File 2: Opinion of Member Pope
[ v57 p889 ]
Member Pope, concurring in part and dissenting in part:
I agree with the majority that the Authority lacks jurisdiction over the allegation that the Respondent violated section 7116(a)(2) of the Statute when it removed the ART from a list of employees available (as alternates) for a military deployment. The "underlying controversy" involved in that allegation is a military decision and, thus, is not justiciable. Puerto Rico Air Nat'l Guard, 56 FLRA at 179. I disagree with the majority that the Authority lacks jurisdiction over the allegation that the Respondent violated section 7116(a)(1) when the ART's supervisor told him that he had been removed from the deployment list for making "too many waves."
In my view, the justiciability concerns that preclude the Authority from examining the Respondent's decision to remove the ART from the alternate deployment list do not apply to the examination of the statement. It is clear, in this regard, that the coercive statement was made by the ART's civilian supervisor, during a period of the civilian employment, and refers to civilian protected activity. While the statement related to a military decision, it is not necessary to examine that decision to determine that the statement coerced the technician in the exercise of protected, civilian rights.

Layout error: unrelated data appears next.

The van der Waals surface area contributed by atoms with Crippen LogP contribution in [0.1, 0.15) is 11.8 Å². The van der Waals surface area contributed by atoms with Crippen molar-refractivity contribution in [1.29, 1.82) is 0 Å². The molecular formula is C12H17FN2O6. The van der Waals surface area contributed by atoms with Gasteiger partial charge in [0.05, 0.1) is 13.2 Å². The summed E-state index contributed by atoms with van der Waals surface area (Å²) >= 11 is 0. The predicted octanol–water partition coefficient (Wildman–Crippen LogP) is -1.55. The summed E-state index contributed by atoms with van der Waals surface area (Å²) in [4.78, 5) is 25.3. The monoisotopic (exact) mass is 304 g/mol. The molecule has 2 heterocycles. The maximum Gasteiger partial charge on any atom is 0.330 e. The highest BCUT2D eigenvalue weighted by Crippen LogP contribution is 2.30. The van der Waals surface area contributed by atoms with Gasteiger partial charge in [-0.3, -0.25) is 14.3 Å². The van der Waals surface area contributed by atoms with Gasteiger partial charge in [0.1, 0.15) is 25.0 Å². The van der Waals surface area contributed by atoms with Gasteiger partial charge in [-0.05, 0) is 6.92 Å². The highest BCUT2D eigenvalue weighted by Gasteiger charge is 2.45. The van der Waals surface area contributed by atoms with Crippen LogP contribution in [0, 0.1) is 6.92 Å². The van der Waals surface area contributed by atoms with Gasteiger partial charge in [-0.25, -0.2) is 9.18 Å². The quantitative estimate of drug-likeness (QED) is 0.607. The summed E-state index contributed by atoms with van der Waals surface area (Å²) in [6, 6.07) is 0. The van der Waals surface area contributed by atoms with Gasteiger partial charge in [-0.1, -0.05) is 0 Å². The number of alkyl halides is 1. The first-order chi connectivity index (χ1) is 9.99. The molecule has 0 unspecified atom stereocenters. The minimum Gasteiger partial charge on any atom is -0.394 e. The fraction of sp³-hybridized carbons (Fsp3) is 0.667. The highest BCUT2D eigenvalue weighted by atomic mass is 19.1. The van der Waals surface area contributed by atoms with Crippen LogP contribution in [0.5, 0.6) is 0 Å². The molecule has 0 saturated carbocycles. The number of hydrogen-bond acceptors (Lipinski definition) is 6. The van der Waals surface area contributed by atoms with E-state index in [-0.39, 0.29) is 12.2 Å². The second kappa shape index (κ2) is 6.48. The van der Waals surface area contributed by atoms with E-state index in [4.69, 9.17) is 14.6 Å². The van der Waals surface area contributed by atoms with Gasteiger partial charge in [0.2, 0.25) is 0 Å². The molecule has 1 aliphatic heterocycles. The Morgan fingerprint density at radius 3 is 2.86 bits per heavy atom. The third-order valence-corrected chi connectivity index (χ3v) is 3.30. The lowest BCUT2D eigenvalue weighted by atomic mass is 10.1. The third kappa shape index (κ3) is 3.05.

In Puerto Rico Air Nat'l Guard, 56 FLRA at 180, the Authority reviewed the discriminatory revocation of a security clearance. Because the agency's discriminatory motive was conceded, the review did not require that it evaluate "the substance of [the] underlying decision[.]" Id., citing Egan, 484 U.S. at 520. Similar logic, applied here, dictates that the Authority has jurisdiction. [n*] Specifically, as in Puerto Rico Air Nat'l Guard, the substance of the military decision to remove the ART from the list of those eligible for deployment is not at issue,